I hope you will join me in being living monuments to the lives Lost to AIDS. And If their lives are not inked on your skin, then maybe when you leave here, on your hearts.
I hope you will help us rewrite the narrative that says only that their lives were lost when we know now that the dead’s names are also the names of God.
I read this poem in hopes that you will leave here and spread the news that God is in the medicine. God is the medicine working. AIDS was not God’s plan. Help was always the plan. Unconditional love was the plan. A cure was always the plan.
I believe that the medicine, whatever you’re taking and whatever you’re taking it for, is working today and I read this poem as a prayer in the name of the elemental God that compounds God’s self into pill form for us. Into solubility for us. Into a new thing easy to swallow. Into a shame and time releasing technology delivering into the world’s bloodstream a steadier stream of compassion.
And finally beloved, I read this poem in honor of every man, woman and child who died from AIDS. Let us exhume and redeem their bodies and stories with the knowing that “Nothing they ate, nothing they did, nothing they said, no one they loved, no one they trusted, nothing they forgot, or nothing they drank or smoked can keep them from God. And that God, in God’s dispersal and dispensing of God’s love, has always been saying, “HIV and AIDS must remind us to not love less but to love more.”
We must leave here knowing that, “As much as the virus seeks out the optimal opportunity to infect and mutate, that there is a God that is viral, comes to all of us, looks for the optimal conditions and accommodations to show us how to care through crises, to suffer with the suffering, and yes, to heal and recover with the afflicted. God contracts and expands the virus to give it new meaning— that God is love and love is radical and radical love is unconditional.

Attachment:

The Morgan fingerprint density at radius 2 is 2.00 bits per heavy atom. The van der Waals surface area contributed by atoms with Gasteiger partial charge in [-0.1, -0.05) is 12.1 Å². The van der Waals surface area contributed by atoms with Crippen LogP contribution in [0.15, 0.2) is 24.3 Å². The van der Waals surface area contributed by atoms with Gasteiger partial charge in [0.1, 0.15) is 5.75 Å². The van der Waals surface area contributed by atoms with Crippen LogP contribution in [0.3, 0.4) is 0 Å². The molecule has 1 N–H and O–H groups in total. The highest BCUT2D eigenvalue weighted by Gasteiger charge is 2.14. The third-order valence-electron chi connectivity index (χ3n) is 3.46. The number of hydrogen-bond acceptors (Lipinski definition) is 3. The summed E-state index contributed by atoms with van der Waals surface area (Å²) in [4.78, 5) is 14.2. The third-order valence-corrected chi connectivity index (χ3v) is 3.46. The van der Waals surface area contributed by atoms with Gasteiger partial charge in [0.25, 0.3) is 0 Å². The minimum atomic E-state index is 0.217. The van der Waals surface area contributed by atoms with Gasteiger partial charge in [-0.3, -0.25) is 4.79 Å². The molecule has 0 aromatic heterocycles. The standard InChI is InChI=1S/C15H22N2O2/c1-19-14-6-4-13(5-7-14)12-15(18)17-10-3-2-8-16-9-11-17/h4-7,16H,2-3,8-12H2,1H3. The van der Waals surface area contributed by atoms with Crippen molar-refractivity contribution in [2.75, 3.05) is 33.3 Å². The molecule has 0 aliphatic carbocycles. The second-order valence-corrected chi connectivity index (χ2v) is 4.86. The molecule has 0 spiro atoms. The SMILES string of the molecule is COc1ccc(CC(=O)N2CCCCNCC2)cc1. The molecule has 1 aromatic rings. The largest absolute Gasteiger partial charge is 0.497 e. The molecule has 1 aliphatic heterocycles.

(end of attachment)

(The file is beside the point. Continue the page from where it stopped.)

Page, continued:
Marvin K. White, seminary student at Pacific School of Religion andpastoral intern at Glide Church is the author of Our Name Be Witness, Status, last rights (finalist for Stonewall Book Award and Lambda Literary Award) and nothin’ ugly fly (finalist for Lambda Literary Award). He is a poet, performer, playwright, visual artist and community arts organizer. His poetry has been anthologized in The Road Before Us: 100 Black Gay Poets; My Brothers Keeper; Gents, Bad Boys and Barbarians: New Gay Writing; Things Shaped in Passing; Sojourner: Writing in the Age of AIDS; Bum Rush the Page; Role Call; and Think Again, as well as other local and national publications. He is the coeditor of If We Have to Take Tomorrow: HIV, Black Men & Same Sex Desire. An ex-member of the critically acclaimed Pomo Afro Homos, he has led creative arts and writing workshops for a range of audiences, from youth centers for runaway kids to black gay support groups to literary conferences and social justice organizations. White was co-founder of B/GLAM (Black Gay Letters and Arts Movement), a Bay Area, California organization whose goal was to preserve, present and incubate black gay artistic expressions. He has held fellowships in the national African-American poetry organization, Cave Canem as well as in the inaugural Changemaker Fellowship at PSR. He sits on the board of Fire & Ink, a national black LGBT writer’s organization. In community, Marvin K. White is articulating a vision of social and creative justice through being a student, deacon, homemaker, cake baker, Facebook statistician, activist and office manager.